Remember to Get Your Permits When Repairing and Rebuilding

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Release date: 
September 27, 2011
Release Number: 
4022-037

BURLINGTON, Vt. -- State and federal recovery officials are reminding Vermonters repairing damage to their homes or businesses from Tropical Storm Irene that they must still get the appropriate building permits before beginning any repair or rebuilding work.

Vermont Emergency Management (VEM) and Federal Emergency Management Agency (FEMA) officials stress that when there is any doubt, residents or business owners should contact their town or city to find out what permits are needed, if any.

"With winter approaching, we want Vermonters to begin rebuilding and repairing damage from Irene as soon as possible, but to make sure that local and state processes are followed," said Vermont Emergency Management Director Mike O'Neil. "If you are not sure, please take the time to contact local officials. It can save you a lot of headaches down the road."

Many municipalities require builders to get appropriate construction permits before they launch any rebuilding or significant repair project. If proper permits are not obtained, residents may be subject to stop work orders, fines and penalties. Municipalities could potentially lose FEMA funding for their projects if they do not comply with permitting requirements.

Other information to keep in mind about permits includes:

  • Permits may be required for work on removing or replacing the roof, walls, siding, wallboard, plaster, insulation, paneling, cabinets, flooring, electrical system, plumbing, heating or air conditioning and elevating structures. Repair projects must meet municipal and state building codes and ordinances.
  • Permits assure residents and communities that all proposed work complies with current codes, standards, flood ordinances and recommended construction techniques.
  • Local, state and federal agencies can provide suggestions and information on how to protect your home or business from future disaster-related damages.
  • Those agencies may also provide consumers with information on selecting licensed contractors as well as advice on protecting themselves from unscrupulous contractors.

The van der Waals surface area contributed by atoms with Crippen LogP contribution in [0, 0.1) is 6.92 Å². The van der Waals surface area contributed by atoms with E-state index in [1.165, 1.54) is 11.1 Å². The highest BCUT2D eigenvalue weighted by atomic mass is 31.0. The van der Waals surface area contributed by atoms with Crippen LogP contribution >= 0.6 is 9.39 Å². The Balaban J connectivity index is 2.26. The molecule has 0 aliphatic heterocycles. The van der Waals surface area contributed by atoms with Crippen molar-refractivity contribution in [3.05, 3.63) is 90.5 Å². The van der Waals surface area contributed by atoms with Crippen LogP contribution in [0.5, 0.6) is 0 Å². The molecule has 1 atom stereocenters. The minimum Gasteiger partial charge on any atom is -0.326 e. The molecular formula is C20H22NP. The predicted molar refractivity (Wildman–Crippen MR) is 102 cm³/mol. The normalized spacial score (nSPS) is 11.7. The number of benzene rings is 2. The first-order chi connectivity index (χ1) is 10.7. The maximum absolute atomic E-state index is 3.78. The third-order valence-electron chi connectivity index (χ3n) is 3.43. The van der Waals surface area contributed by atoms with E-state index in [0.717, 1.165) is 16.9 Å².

The Federal Emergency Management Agency and VEM do not recommend or endorse any contractors, and recovery officials warn people to be wary of any contractors who claim they are authorized by the agencies. They are not.

Disaster recovery assistance is available without regard to race, color, religion, nationality, sex, age, disability, English proficiency or economic status. If you or someone you know has been discriminated against, call FEMA toll-free at 800-621-FEMA (3362). Those with a speech disability or hearing loss who use a TTY may call 1-800-462-7585 directly; or call 1-800-621-3362 if using 711 or Video Relay Service (VRS).

FEMA's temporary housing assistance and grants for public transportation expenses, medical and dental expenses, and funeral and burial expenses do not require individuals to apply for an SBA loan. However, applicants who receive SBA loan applications must submit them to SBA loan officers to be eligible for assistance that covers personal property, vehicle repair or replacement, and moving and storage expenses.

SBA disaster loan information and application forms may be obtained by calling the SBA's Customer Service Center at 800-659-2955 (800-877-8339 for people with speech or hearing disabilities) Monday through Friday from 8 a.m. to 8 p.m. ET; Saturday and Sunday from

9 a.m. to 5:30 p.m. ET or by sending an e-mail to disastercustomerservice@sba.gov. Applications can also be downloaded from www.sba.gov or completed on-line at disasterloan.sba.gov/ela/.

FEMA's mission is to support our citizens and first responders and to ensure that as a nation we work together to build, sustain, and improve our capability...

Last Updated: 
July 16, 2012 - 18:46
State/Tribal Government or Region: 
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